The International Herald Tribune‘s art market writer, and a scholar in his own right, wants to interpret last night’s sale at Christie’s in two mutually exclusive ways. After remarking that obscure, academic and incomplete works by Klee, Miró and Gonzalès were attracting bids and strong prices and marvelling that a von Jawlensky that was bought in February of 2008 had returned to the market last night and sold for a slight increase in value, he goes on to make this summary of the sale:
So what was wrong with the auction Tuesday? First, too many works were being regurgitated after having made a recent appearance in the market. Egon Schiele’s drawing of a woman seated naked done in 1914 was seen at Christie’s New York on May 9, 2007, when it had cost the consignor the equivalent of £782,000. This time no one wanted it. Next came one of von Jawlensky’s near abstract renditions of a human face done in the early 1920s. This had been bought by the consignor for £264,000 on June 18, 2007, at Christie’s London. The Jawlensky too was left unwanted.
A bigger problem on Tuesday was the excessive number of indifferent, drab works that will no longer sell like hot cakes now that the newcomers to the art market with money burning their fingers have receded into the background. Crass mediocrities managed to pull through only when the auctioneer was willing to let them go far below the lower end of the estimate. […] Otherwise utterly undesirable pictures fell dead without a battle. They included a self-portrait by Soutine, the portrait of a young boy dashed off in a few minutes by Picasso in December 1964, and a few more.The hard lesson for auction houses is that scraping the barrel to fill a catalog no longer does the trick.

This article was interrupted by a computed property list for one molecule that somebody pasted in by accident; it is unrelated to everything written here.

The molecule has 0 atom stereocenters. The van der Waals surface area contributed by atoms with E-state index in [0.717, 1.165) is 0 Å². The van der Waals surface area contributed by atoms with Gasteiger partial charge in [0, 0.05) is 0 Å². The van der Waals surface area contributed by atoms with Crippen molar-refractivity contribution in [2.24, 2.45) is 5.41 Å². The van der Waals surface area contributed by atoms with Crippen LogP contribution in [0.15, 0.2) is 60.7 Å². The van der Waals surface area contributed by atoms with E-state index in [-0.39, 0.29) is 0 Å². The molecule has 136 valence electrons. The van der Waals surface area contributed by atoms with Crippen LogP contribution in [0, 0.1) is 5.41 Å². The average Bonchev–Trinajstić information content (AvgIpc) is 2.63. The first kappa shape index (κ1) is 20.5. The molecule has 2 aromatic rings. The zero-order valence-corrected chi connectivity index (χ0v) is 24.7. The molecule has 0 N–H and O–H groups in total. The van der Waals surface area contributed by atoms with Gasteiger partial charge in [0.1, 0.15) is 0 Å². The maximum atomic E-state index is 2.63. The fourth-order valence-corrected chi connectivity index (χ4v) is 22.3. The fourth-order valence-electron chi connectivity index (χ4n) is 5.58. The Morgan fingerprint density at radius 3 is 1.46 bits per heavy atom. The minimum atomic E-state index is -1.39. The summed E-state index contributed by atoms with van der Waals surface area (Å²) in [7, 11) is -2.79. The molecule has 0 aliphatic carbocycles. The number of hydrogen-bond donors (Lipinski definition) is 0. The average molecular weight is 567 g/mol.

Consistency has never bothered Melikian but isn’t this violently contradictory? Indeed, the stripped of its condescension, Melikian’s analysis may be onto something. Obviously works are “regurgitated” for a variety of reasons. The financial meltdown is undoubtedly driving some recently bought work that cannot attract buyers privately into the auctions. That’s what an auction is for, to seek a public price where no private, negotiated price can be established.
More interesting is the fact that even in this economic climate, there remain artists and works that are appreciating in esteem and value. The Nahmad family seems to be betting on that with Miró and some von Jawlenskys also fall under that heading.
As for Dr. Melikian, the problem is never with his taste or knowledge but always with his understanding of markets. In short, prices are not an indication of value. They are a mechanism for exchange. So when an worthy work sells for a great deal of money it is either a sign of aesthetic misjudgment or market ineffeciency, but not a measure of the work’s intrinsic art historical worth. That can only be discovered through non-monetary mechanisms.
Buyers Focus on Works Worth the Fight (New York Times)